Protestant agricultural Zions for the western Indian

dc.contributor.authorPannekoek, Frits, 1949-en
dc.date.accessioned2006-12-18T22:49:04Z
dc.date.available2006-12-18T22:49:04Z
dc.date.issued1972-09
dc.description.abstractThree evangelical Protestant denominations, the Anglicans, Methodists and Presbyterians established missions in the Canadian West from 1820 to 1870. Their success was marginal, with no missionary achieving the ultimate goal of self-sufficient and predominantly agricultural communities. Their existence was never more than fragile. Agriculture was retarded, only in a few cases spontaneous, and always ancillary to hunting and "tripping".en
dc.description.refereedYesen
dc.format.extent6356148 bytes
dc.format.mimetypeapplication/pdf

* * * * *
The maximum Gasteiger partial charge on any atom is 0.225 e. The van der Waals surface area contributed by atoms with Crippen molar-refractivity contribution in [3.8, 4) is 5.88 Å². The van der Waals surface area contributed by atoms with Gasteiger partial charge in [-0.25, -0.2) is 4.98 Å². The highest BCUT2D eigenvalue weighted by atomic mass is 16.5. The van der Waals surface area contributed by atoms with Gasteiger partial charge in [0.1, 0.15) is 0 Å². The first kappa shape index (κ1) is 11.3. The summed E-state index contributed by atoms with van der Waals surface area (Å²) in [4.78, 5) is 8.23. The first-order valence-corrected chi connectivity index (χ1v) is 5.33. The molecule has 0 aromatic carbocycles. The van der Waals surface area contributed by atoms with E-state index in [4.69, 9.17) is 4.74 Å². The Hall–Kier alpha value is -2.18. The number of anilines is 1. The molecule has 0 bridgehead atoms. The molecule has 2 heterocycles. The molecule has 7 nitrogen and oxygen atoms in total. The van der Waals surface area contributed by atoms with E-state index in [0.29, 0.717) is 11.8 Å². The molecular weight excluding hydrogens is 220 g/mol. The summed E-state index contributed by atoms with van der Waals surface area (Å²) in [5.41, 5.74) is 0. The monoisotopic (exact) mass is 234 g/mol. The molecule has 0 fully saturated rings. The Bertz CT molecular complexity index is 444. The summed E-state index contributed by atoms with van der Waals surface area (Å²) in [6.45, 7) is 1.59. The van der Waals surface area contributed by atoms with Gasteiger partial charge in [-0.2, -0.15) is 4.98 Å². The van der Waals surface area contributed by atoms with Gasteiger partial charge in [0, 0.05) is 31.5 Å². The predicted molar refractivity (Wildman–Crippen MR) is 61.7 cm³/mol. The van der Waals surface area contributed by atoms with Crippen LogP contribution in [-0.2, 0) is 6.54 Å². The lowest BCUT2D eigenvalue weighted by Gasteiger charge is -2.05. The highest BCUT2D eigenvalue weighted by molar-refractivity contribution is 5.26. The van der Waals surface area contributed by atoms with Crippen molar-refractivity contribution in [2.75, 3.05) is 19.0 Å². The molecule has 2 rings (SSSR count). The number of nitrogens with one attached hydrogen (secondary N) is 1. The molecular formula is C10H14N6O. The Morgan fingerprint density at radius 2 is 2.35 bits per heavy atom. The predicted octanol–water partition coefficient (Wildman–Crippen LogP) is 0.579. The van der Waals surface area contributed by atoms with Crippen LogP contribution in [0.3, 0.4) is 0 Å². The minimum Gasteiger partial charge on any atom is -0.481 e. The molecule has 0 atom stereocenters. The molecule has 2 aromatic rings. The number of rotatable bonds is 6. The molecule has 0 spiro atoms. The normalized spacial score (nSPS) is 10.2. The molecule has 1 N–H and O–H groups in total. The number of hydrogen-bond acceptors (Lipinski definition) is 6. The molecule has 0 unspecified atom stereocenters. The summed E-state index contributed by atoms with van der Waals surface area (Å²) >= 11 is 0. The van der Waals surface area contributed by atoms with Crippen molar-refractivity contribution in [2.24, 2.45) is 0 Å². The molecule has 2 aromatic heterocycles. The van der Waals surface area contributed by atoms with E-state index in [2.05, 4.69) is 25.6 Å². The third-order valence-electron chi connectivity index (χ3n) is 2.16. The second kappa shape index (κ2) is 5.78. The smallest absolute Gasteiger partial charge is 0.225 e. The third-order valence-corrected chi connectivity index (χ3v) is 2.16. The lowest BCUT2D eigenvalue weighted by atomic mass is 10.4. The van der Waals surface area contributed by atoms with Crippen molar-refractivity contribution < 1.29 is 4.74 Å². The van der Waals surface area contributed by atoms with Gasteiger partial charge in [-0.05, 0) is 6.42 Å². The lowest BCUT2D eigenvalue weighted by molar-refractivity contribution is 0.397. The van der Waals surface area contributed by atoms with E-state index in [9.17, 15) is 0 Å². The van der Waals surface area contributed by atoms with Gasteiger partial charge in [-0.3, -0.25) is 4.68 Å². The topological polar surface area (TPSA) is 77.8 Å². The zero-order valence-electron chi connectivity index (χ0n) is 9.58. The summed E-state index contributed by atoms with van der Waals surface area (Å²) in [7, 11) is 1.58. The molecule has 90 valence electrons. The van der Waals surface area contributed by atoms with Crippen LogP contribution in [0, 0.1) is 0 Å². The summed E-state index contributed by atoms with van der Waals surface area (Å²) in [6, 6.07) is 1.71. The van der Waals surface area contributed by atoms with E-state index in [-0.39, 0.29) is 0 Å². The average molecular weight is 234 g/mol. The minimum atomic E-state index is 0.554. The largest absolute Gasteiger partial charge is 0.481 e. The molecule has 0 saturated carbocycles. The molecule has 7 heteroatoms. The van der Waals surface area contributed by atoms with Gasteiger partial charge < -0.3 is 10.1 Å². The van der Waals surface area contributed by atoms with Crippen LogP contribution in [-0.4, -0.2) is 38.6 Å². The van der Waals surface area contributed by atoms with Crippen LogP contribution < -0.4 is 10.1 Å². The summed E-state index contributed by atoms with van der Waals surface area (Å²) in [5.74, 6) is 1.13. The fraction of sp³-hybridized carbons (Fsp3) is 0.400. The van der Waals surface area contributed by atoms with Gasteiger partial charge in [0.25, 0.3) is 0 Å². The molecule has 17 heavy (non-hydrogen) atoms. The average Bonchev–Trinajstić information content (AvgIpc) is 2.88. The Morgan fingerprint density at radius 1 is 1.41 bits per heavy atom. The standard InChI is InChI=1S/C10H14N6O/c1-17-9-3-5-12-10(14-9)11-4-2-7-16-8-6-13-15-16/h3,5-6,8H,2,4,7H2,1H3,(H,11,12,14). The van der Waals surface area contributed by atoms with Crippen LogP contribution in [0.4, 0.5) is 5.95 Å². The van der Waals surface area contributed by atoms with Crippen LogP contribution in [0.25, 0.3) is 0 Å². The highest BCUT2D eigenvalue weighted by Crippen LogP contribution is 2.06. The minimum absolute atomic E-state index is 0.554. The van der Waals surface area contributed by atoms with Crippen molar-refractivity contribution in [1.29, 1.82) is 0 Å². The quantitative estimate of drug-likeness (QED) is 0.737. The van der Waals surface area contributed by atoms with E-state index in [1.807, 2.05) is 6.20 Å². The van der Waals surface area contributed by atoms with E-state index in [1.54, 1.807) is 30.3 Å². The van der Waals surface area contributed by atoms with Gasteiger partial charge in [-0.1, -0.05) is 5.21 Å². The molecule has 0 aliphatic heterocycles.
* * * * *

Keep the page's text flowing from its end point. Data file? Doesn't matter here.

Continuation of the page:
dc.identifier.citationCanadian Church Historical Society Journal Vol. XIV, September 1972, pp. 55-67.en
dc.identifier.doihttp://dx.doi.org/10.11575/PRISM/29846
dc.identifier.issn0008-3208
dc.identifier.urihttp://hdl.handle.net/1880/44188
dc.language.isoengen
dc.publisherCanadian Church Historical Societyen
dc.publisher.corporateUniversity of Calgaryen
dc.publisher.facultyLibrary & Cultural Resourcesen
dc.subjectProtestant missions--Western Canadaen
dc.subjectNorth American Indians--Agricultureen
dc.subject.otherRupert's Landen
dc.titleProtestant agricultural Zions for the western Indianen
dc.typejournal article
thesis.degree.disciplinePannekoek, Fritsen
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